Circumcision is a surgical procedure, up until very recently performed without anesthetic, that removes the foreskin hooding the end of the penis, thereby exposing its tip, the glans.
The operation of circumcision is usually done within days of birth, preferably before the age of two months, with or without local anesthetic or painkillers, at the surgeon’s discretion. Some Jewish families have the circumcision performed by a specially trained rabbi called a mohel, as part of a ceremony held on the eighth day of life. After the operation, the scar is protected with gauze and petroleum jelly. Overall, circumcision is a safe, low-risk procedure, provided the operator is well trained and experienced.
While certain religious groups, notably Moslems, Jews and some Africans, routinely circumcise new boys, many of the world’s peoples have never practiced it. Circumcision was introduced into the English-speaking world in the 19th century for hygienic reasons and as a possible “cure” for masturbation. Widespread during the 1940s and 1950s, the practice is now declining. The British, Americans and New Zealanders no longer routinely circumcise boys; the custom is also waning in Canada.
Management of pain during circumcision
In the past, newborns did not receive any form of pain control during circumcision. There are several acceptable forms of pain management. The preferred approach is a “dorsal penile block”. In this procedure, pain numbing medication is injected at the based of the penis to temporarily reduce sensation at the foreskin. Other approaches include placing anesthetic cream (EMLA) over the end of the penis or a “ring block” to reduce pain sensations during the procedures.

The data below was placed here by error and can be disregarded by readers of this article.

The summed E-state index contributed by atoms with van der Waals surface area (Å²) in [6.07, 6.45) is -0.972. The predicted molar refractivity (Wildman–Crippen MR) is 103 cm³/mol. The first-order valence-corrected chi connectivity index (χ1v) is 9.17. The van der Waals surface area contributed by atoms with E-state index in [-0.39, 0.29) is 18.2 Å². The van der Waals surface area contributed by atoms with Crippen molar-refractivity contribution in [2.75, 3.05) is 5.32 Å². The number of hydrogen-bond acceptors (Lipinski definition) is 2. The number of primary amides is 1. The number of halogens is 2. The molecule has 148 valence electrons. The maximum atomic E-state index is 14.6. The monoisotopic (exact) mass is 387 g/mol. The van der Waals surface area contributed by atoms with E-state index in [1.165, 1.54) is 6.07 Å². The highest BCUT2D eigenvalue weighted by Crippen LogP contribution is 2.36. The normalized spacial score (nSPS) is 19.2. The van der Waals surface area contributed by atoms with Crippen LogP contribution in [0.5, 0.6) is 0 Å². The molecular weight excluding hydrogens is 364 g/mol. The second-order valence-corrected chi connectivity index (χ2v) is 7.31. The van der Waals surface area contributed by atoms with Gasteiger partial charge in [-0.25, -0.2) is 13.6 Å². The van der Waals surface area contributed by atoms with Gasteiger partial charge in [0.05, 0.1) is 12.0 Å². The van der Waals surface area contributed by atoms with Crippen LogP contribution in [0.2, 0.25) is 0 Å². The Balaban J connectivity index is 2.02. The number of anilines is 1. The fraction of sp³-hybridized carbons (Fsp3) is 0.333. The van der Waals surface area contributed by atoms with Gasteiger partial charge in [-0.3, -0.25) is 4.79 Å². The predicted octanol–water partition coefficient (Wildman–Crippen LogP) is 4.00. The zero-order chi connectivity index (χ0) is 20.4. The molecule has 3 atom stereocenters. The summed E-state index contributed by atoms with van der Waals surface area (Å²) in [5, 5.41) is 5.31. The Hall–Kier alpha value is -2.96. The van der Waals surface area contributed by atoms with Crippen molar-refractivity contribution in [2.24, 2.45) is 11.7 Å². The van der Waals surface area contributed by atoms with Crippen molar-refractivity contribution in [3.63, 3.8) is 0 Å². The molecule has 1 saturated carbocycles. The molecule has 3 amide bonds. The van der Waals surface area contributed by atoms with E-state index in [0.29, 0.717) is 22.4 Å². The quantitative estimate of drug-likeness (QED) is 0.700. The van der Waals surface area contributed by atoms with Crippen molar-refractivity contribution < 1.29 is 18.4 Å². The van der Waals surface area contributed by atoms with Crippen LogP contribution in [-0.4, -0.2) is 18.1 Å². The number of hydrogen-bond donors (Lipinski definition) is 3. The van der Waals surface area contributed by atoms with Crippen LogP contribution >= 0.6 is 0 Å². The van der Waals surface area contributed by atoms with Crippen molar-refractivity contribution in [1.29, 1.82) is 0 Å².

Potential Medical Benefits for Circumcision
Circumcision remains a very controversial procedure. Many feel that it exposes a child to unnecessary surgery and in extremely rare circumstances, can cause disfigurement of the penis. Recent research has demonstrated that men who are circumcised have a lower risk of contacting sexually transmitted diseases. Circumcision may reduce the risk of contracting HIV disease by as much as half. Circumcision also eliminates the risk of a rare form of cancer, penile cancer. Circumcision also reduces the risk of other medical problems such as urinary track infections, swelling/infections of the foreskin, and cervical cancer in female partners.
Risks of Circumcision
Circumcision is generally a safe procedure. Complications do occur in about one in a 1,000 circumcisions. Rarely, scaring can occur at the site of the procedure. Other problems include infection, ulcer at the tip of the penis, and bleeding. There is no evidence that men with circumcisions experience less sexual satisfaction or desire.
Weighing the Risks and Benefits
There are not definitive recommendations with regard to circumcision. Each family should make their own decision.
What is your view about circumcision?
Please explain, in detail, how a circumcision is performed?
What happens if the circumcision is unsuccessful? Can it be repeated?
Will an unsuccessful circumcision cause permanent dysfunction (i.e., difficulty urinating, infections, sexual dysfunction)?
After the circumcision, what should be looked for in terms of possible infections?
When does the gauze come off the penis?
Does any type of medicine need to be applied to the penis after the circumcision?